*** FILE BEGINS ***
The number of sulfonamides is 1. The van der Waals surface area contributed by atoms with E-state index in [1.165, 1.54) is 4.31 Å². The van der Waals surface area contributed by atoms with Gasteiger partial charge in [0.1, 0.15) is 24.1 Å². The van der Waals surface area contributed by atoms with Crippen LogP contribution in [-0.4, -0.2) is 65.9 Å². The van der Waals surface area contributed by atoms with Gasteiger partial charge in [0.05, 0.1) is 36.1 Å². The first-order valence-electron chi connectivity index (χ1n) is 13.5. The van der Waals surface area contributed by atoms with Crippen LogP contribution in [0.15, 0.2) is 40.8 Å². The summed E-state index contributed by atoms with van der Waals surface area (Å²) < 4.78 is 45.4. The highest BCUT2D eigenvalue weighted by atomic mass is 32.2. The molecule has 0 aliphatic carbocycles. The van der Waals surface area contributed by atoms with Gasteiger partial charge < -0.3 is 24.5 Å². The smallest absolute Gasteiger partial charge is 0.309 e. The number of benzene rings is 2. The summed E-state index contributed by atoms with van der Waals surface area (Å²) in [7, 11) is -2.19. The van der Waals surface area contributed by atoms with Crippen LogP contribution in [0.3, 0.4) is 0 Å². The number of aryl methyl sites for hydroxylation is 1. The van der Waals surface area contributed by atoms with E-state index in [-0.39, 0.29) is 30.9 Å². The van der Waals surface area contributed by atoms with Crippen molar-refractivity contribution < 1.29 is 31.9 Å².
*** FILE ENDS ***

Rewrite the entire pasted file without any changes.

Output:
The number of sulfonamides is 1. The van der Waals surface area contributed by atoms with E-state index in [1.165, 1.54) is 4.31 Å². The van der Waals surface area contributed by atoms with Gasteiger partial charge in [0.1, 0.15) is 24.1 Å². The van der Waals surface area contributed by atoms with Crippen LogP contribution in [-0.4, -0.2) is 65.9 Å². The van der Waals surface area contributed by atoms with Gasteiger partial charge in [0.05, 0.1) is 36.1 Å². The first-order valence-electron chi connectivity index (χ1n) is 13.5. The van der Waals surface area contributed by atoms with Crippen LogP contribution in [0.15, 0.2) is 40.8 Å². The summed E-state index contributed by atoms with van der Waals surface area (Å²) < 4.78 is 45.4. The highest BCUT2D eigenvalue weighted by atomic mass is 32.2. The molecule has 0 aliphatic carbocycles. The van der Waals surface area contributed by atoms with Gasteiger partial charge < -0.3 is 24.5 Å². The smallest absolute Gasteiger partial charge is 0.309 e. The number of benzene rings is 2. The summed E-state index contributed by atoms with van der Waals surface area (Å²) in [7, 11) is -2.19. The van der Waals surface area contributed by atoms with Crippen LogP contribution in [0.3, 0.4) is 0 Å². The number of aryl methyl sites for hydroxylation is 1. The van der Waals surface area contributed by atoms with E-state index in [-0.39, 0.29) is 30.9 Å². The van der Waals surface area contributed by atoms with Crippen molar-refractivity contribution < 1.29 is 31.9 Å².